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A Colour A Day: Week 35

Ruth Siddall22 November 2020

A Colour A Day: Week 35. 16th – 22nd November

Jo Volley writes …

‘We had a remarkable sunset one day last November. I was walking in a meadow, the source of a small brook, when the sun at last, just before setting, after a cold gray day, reached a clear stratum in the horizon, and the softest, brightest morning sunlight fell on the dry grass and on the stems of the trees in the opposite horizon and on the leaves of the shrub oaks on the hillside, while our shadows stretched long over the meadow east-ward, as if we were the only motes in its beam. It was such a light as we could not have imagined a moment before, and the air also was so warm and serene that nothing was wanting to make a paradise of that meadow. When we reflected that this was not a solitary phenomenon, never to happen again, but that it would happen forever and ever, an infinite number of evenings, and cheer and reassure the latest child that walked there, it was more glorious still.’

Extract from ‘Walking’ by Henry David Thoreau, 1862
(for J.S)

Pigments manufactured by Ruth Siddall, bound in gum Arabic on W&N watercolour paper, and read from left to right:

Weld & Calcium Carbonate Lake
Annatto Lake
Safflower Carthamidin Lake
Eosin Lake #1 & Annatto Lake 50:50 mix
Eosin Chalk Lake
Geranium Lake
Eosin Lake #1

A Colour A Day: Week 34

Ruth Siddall15 November 2020

A Colour A Day: Week 34. 9th-15th November

Jo Volley writes…

This week’s colours are named after or made for artists and very much inspired by Caroline de Lannoy’s Colour Tale which I first saw at the Tate in 2000 and again last year at the Colour & Poetry: A Symposium performed by the Slade Colour Choristers. Caroline de Lannoy says of the work.

‘Much of my interest has been in the way in which language impinges on our perception, both in its everyday contexts and in works of art. The world has millions of colours. Why do we only name a few? The human eye can see about a thousand levels of light – dark, a hundred levels of yellow-blue, a hundred levels of red-green. This means that the human eye can distinguish about ten million different colours. But human language categorizes these into a small set of words. Throughout the years I have collected 1153 colour names. These colour names, are both abstract and referential. Some colour terms are metaphorical extensions of what are originally object names; some derive from the world of nature, some come from paint materials and others from my own interpretation. ‘Colour Tale’ deals with the relationships between communication and perception, between the spoken words and the visual. It illustrates the ambiguous implications for perceptual research of findings dealing with linguistic and visual classification. Carefully measured and adjusted the written elements or declarative statements comment on aspects of communication, vision, and any specific sites. The colour names are composed as a body of theoretical discourse, and as a ‘visual’ poem, to create a mental image or a fantasy picture, and to develop thinking spaces. Free for the imagination the colours become as intangible as ghosts in the air. The passage of the words sparks off continually the ability to remember fundamental experiences and it invites the audience to take part, by assigning images to the words, thus translating the auditory impressions into visual ones. The rich structure of association around these words call up images and stimulate the emotion and the imagination of the hearers, conveying different ideas to different persons – for a word is a signifier and has many possible signified. This is a prime case of audience participation. The listener is free to make his-or her individual interpretation, to construct his-or her own fantasy picture, and to ‘see’ his-or her personal colour perception since the subject matter is out of sight.’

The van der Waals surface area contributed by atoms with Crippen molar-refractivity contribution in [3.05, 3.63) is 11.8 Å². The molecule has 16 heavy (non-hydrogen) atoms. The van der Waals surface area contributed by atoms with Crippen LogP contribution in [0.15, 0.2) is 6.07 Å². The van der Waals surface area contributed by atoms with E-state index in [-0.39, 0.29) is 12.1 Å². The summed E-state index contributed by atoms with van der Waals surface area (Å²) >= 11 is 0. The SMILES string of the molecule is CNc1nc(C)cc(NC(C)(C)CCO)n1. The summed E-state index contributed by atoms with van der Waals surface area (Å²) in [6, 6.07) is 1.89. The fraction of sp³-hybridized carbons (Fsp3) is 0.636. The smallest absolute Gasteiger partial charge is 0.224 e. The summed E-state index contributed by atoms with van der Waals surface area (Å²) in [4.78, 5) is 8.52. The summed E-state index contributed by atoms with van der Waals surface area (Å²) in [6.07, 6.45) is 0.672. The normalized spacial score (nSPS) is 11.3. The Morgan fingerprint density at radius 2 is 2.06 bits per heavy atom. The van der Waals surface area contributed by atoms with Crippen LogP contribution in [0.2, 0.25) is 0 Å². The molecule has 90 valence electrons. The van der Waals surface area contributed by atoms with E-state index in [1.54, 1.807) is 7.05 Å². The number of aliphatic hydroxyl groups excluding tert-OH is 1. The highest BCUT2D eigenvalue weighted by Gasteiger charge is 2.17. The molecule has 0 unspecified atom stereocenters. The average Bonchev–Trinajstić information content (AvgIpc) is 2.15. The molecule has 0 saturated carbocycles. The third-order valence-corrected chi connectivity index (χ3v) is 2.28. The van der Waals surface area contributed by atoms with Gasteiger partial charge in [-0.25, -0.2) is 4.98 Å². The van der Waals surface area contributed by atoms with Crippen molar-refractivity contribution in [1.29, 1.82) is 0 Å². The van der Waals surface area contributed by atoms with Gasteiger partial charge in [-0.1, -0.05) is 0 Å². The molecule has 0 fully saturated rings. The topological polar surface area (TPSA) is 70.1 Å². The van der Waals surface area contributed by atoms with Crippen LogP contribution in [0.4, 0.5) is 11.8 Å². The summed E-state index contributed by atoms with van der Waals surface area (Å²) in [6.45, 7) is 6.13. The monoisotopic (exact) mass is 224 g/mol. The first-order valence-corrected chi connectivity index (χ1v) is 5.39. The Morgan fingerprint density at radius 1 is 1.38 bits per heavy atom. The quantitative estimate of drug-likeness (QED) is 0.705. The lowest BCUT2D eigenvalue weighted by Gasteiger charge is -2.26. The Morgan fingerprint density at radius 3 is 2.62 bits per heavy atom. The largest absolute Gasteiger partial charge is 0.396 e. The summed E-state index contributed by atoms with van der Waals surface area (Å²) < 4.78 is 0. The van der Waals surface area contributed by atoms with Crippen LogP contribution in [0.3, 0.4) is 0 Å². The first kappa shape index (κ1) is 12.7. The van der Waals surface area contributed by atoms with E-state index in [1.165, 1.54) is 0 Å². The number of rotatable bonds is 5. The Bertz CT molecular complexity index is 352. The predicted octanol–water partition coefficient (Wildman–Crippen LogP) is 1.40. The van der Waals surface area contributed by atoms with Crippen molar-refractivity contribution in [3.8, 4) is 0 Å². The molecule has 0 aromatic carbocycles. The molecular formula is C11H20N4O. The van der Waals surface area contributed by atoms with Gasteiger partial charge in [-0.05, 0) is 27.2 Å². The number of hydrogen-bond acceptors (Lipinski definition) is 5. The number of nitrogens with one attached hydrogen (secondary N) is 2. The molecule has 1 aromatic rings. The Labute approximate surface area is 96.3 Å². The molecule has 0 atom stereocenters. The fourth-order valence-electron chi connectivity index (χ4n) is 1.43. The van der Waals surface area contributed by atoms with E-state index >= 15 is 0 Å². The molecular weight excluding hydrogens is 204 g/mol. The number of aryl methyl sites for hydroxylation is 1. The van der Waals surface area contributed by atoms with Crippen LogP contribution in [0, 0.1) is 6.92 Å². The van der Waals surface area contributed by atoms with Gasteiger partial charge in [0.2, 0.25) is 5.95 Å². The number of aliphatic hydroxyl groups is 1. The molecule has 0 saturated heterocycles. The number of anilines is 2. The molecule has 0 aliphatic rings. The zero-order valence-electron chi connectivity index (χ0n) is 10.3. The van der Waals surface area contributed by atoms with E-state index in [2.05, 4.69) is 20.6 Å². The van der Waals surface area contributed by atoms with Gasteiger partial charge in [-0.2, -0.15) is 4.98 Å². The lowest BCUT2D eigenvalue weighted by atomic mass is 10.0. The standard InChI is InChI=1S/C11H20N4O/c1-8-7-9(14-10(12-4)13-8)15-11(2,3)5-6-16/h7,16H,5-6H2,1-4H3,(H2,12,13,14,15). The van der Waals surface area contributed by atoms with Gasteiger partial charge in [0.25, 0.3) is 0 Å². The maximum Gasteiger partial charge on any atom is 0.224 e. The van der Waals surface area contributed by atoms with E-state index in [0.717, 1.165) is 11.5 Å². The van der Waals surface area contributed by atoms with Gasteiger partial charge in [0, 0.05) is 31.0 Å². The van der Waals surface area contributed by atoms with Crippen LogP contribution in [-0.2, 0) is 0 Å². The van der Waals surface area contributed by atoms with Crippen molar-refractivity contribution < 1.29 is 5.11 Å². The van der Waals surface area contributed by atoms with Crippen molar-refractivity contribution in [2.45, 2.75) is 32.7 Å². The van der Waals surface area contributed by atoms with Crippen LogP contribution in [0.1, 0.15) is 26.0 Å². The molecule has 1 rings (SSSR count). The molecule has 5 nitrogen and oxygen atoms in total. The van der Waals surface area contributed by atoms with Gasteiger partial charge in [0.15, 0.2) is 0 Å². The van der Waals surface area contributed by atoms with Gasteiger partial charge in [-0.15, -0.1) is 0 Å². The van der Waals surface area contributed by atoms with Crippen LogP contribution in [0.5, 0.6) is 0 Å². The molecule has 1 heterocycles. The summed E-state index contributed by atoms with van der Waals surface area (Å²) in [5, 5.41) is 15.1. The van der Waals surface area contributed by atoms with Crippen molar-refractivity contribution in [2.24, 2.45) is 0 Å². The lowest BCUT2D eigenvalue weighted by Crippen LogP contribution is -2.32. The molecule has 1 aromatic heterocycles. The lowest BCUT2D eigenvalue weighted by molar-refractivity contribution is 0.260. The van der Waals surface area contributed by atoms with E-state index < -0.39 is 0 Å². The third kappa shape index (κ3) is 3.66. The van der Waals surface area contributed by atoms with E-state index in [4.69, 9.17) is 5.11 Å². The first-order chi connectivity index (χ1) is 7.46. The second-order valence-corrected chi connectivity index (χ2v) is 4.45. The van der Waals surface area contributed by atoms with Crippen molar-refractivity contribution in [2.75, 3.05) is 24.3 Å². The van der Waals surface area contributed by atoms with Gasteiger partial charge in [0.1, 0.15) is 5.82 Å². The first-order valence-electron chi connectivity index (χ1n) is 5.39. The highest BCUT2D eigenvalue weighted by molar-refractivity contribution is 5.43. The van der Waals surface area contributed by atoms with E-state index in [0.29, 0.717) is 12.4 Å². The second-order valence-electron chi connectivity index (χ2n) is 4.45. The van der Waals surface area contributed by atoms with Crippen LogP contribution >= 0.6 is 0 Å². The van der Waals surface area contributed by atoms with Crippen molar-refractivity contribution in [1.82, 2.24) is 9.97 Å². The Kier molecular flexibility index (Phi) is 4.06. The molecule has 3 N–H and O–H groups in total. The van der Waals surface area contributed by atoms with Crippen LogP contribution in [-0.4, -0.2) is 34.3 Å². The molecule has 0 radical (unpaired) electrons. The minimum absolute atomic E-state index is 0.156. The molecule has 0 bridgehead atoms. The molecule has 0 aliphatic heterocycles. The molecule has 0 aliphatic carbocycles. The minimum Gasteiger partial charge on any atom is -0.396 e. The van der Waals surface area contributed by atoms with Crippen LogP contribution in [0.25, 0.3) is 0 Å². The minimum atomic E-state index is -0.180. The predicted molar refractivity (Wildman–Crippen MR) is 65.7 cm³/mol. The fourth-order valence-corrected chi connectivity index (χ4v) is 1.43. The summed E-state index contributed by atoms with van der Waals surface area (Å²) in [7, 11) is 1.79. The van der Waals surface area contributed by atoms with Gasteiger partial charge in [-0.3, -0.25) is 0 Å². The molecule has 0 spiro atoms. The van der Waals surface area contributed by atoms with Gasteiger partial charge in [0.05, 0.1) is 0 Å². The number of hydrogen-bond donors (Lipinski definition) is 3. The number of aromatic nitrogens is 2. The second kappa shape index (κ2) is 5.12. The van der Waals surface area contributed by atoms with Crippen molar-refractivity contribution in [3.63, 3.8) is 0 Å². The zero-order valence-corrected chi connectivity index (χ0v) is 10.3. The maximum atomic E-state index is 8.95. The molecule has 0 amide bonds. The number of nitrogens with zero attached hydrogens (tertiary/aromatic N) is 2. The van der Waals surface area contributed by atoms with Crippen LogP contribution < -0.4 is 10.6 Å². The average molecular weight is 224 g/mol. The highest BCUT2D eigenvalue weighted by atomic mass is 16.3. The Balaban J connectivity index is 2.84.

Please listen to Colour Tale performed here by Eddie Izzard

Colours read from left to right:

van Dyck brown – Lefranc & Bourgeois gouache
Veronese green – Lefranc & Bourgeois gouache
Titan red – mixture